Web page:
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Modularizing GCC Gets Discussed, Again

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  • tuxd3v
    replied
    Originally posted by pal666 View Post
    all its ugliness c++ got from compatibility with c. so uneducated c zealots really shouldn't talk about it
    The problem of the c++ been so ugly, have nothing to do with C language, but instead with the "psyco trance parties" and "movie of terror" that the creators have done hours before start writing code for it...

    And because of that, they created a powerful language, but a freak one...some sort of "the MAster Frankenstein" of all the Frankensteins in programing languages out there...

    I think that the educated people out there understand this fact very well, and maybe because they are educated enough, and have GOOD TASTE...they don't like this language...

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  • Thaodan
    replied
    I hope GCC moves forward, cause I don't like gcc cause you can close the staff you want so that you can close critical components and lock a device.

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  • pal666
    replied
    Originally posted by tuxd3v View Post
    I think that Stallman is not against the modularity of gcc, modularity is a good thing...

    Stallman is against a re-write of gcc in c++, which I disapprove too, because c++ is a very ugly language!
    He is not against modularity, from what I understand..
    all its ugliness c++ got from compatibility with c. so uneducated c zealots really shouldn't talk about it

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  • tuxd3v
    replied
    I think that Stallman is not against the modularity of gcc, modularity is a good thing...

    Stallman is against a re-write of gcc in c++, which I disapprove too, because c++ is a very ugly language!
    He is not against modularity, from what I understand..

    Leave a comment:


  • oleid
    replied
    Originally posted by duby229 View Post
    That's good to hear. That's a lot better than it was a little less than a year ago.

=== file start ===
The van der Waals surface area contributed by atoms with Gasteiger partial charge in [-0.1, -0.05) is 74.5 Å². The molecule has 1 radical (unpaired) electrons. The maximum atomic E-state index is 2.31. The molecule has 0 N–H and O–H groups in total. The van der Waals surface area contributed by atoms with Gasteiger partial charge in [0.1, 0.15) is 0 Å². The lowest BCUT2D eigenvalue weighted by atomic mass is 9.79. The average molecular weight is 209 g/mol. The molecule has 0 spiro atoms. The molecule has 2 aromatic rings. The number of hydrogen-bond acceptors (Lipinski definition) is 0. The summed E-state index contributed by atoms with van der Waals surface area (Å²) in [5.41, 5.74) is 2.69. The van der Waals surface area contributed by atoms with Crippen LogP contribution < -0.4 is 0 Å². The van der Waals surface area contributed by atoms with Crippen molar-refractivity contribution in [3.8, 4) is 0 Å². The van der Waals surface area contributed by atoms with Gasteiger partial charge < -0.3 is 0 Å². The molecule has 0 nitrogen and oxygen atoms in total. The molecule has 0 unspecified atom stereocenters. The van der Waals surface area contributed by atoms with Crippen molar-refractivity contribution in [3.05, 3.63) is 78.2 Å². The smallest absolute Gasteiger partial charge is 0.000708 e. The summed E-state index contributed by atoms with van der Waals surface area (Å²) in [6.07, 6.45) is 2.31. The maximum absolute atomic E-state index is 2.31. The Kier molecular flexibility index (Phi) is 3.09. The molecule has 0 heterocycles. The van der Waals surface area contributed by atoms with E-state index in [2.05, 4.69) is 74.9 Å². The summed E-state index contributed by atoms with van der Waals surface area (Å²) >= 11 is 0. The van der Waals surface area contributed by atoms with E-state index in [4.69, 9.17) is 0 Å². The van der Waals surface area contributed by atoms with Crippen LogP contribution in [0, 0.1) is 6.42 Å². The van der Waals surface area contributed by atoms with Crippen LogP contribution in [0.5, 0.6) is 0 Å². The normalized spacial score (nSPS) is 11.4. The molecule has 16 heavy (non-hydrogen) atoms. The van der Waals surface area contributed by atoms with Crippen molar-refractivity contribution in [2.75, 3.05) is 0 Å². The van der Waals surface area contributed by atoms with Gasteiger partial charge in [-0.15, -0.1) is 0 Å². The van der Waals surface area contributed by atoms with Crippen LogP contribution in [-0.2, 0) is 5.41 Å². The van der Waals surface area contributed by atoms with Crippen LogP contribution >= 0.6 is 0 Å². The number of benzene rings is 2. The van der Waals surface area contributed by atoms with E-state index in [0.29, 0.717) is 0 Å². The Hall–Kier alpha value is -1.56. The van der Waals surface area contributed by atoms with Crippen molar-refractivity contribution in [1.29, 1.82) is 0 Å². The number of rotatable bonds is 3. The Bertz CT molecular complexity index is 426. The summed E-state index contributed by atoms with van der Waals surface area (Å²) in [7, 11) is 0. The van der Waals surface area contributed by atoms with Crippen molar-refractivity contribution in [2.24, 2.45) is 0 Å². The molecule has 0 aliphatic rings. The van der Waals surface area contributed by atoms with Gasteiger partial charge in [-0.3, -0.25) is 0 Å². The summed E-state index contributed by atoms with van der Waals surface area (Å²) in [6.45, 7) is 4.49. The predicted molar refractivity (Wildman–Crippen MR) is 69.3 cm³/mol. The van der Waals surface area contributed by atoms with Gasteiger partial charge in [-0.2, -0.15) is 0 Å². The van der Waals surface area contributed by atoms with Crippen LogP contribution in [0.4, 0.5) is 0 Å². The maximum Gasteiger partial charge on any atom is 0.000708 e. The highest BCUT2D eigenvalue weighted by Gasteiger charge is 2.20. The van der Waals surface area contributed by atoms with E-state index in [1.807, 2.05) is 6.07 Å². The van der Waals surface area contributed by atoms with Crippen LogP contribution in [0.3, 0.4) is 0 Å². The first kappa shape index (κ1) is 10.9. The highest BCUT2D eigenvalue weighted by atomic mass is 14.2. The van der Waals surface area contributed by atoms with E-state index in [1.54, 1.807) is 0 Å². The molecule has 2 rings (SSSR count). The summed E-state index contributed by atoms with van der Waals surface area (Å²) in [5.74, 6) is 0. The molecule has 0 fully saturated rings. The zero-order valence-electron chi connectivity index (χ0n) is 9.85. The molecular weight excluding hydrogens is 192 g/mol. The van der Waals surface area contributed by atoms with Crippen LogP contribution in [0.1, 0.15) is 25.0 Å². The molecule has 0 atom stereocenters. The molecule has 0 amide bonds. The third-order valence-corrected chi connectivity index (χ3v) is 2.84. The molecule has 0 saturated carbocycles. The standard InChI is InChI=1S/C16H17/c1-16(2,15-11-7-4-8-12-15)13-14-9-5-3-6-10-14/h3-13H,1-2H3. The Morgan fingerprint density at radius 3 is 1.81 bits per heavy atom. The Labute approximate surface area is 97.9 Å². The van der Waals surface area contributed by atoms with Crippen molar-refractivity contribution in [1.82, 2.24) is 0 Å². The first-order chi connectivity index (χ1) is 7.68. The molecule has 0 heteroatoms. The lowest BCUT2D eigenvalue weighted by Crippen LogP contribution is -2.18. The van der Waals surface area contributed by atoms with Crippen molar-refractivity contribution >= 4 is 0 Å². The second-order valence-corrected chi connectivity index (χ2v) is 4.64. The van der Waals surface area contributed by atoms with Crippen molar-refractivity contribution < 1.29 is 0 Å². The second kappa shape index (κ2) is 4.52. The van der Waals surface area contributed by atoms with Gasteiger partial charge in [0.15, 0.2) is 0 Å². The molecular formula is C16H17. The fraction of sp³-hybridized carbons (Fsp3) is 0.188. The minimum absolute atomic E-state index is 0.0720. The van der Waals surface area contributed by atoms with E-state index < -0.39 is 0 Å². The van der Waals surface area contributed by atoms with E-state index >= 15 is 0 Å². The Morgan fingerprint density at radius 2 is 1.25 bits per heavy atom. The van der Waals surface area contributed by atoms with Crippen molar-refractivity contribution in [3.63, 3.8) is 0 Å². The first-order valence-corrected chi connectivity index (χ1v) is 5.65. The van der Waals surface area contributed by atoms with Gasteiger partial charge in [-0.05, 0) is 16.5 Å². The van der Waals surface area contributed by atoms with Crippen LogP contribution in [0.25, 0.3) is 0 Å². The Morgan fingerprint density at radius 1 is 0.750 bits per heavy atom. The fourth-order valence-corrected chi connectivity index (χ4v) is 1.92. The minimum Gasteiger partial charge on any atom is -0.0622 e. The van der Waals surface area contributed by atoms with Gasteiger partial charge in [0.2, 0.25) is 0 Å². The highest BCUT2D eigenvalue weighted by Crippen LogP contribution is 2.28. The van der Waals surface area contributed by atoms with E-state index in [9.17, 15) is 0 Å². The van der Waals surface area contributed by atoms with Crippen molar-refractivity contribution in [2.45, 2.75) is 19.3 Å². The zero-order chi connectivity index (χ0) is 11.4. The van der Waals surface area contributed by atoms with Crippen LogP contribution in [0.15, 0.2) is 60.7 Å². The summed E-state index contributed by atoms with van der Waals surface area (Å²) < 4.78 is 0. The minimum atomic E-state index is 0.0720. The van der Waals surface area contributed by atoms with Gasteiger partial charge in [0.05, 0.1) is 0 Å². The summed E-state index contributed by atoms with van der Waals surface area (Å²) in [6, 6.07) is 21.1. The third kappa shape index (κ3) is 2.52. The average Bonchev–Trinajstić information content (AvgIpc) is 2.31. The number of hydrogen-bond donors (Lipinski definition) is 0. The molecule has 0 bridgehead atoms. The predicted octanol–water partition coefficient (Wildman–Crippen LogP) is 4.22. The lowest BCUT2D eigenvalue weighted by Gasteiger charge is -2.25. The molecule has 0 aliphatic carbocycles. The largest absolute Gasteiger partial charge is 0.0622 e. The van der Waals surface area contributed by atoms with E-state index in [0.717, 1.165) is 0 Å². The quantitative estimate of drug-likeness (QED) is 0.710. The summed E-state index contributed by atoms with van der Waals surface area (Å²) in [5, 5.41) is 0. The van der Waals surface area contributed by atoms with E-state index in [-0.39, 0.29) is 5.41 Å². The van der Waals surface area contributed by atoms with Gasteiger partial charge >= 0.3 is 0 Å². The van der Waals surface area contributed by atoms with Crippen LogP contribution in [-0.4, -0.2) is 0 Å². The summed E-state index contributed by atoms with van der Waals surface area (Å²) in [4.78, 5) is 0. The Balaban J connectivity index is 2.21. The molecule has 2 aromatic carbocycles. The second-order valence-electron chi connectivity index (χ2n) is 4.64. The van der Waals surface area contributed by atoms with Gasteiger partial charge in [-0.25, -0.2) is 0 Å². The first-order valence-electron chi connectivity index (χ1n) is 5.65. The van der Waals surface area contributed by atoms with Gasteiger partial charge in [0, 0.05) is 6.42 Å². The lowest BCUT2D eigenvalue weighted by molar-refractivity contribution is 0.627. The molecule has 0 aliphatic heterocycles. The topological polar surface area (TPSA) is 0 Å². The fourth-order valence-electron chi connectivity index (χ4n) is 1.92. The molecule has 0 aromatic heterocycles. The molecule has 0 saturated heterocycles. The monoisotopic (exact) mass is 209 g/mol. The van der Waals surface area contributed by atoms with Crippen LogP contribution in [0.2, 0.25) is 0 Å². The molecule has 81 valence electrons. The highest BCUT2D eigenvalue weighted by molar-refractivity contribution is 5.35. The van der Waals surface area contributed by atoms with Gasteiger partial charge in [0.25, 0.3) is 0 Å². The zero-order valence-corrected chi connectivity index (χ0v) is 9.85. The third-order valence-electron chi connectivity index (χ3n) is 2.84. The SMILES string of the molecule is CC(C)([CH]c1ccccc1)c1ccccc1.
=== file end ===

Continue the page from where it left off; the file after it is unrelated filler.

For the records: The compiler introduced itself as clang-3.7, but it should be quite the same as clang-3.6, considering it isn't out, yet. Oh, and I'm on a mostly stable profile, only trying an ~amd64 package it the stable version didn't compile. Compiling gentoo with Clang makes it so faaaaast
    Last edited by oleid; 03-09-2015, 03:26 AM.

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  • Luke_Wolf
    replied
    Originally posted by duby229 View Post
    That's good to hear. That's a lot better than it was a little less than a year ago.
    I would imagine FreeBSD shifting over to CLang fulltime probably had a big influence on that.

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  • duby229
    replied
    Originally posted by oleid View Post
    Actually, Gentoo compiles fine with clang, with only a few ( maybe ten) packages being rerouted to gcc (gnome desktop profile). There is only a crash in gjs I couldn't figure out, yet. I used clang-9999 for the build.
    That's good to hear. That's a lot better than it was a little less than a year ago.

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  • oleid
    replied
    Originally posted by duby229 View Post
    While I do agree that LLVM is awesome. Clang still has issues with the GCC entrenchment. Right now gcc compiles my entire gentoo system without any problems really. Clang only works with specific packages. It seems like clang needs a gcc compatibility mode or something so that it deals with gcc entrenchment better.
    Actually, Gentoo compiles fine with clang, with only a few ( maybe ten) packages being rerouted to gcc (gnome desktop profile). There is only a crash in gjs I couldn't figure out, yet. I used clang-9999 for the build.

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  • duby229
    replied
    While I do agree that LLVM is awesome. Clang still has issues with the GCC entrenchment. Right now gcc compiles my entire gentoo system without any problems really. Clang only works with specific packages. It seems like clang needs a gcc compatibility mode or something so that it deals with gcc entrenchment better.

    Leave a comment:


  • wizard69
    replied
    Originally posted by Luke_Wolf View Post
    Which there's been significant resistance by Stallman, going by the GNU lists...
    Exactly!

    Stallman is more than resistance though as he out right undermines anything that might be seen as a new approach. It is a shame that he turned GPL3 into such an unworkable license for companies to work with as there is little reason to support the development of GCC anymore.


    The other big gotcha here is mind share that LLVM attracts. Not so much for the C/C++ compilers but rather for all the new language development that has taken place on top of LLVM. Just today I noticed on Phoronix that another LUA derivative is in the works built upon LLVM. This is just one of many languages now working on top of LLVM. This means there is a considerable amount of talent being expended on interaction with LLVM which is helps with LLVM development as well as the language in question.

    The head start LLVM has is huge. This is why I suggested that the GCC team has a decades worth of work ahead of them. That is work to make the GCC suite as flexible and as broadly supported as LLVM is now.

    Leave a comment:

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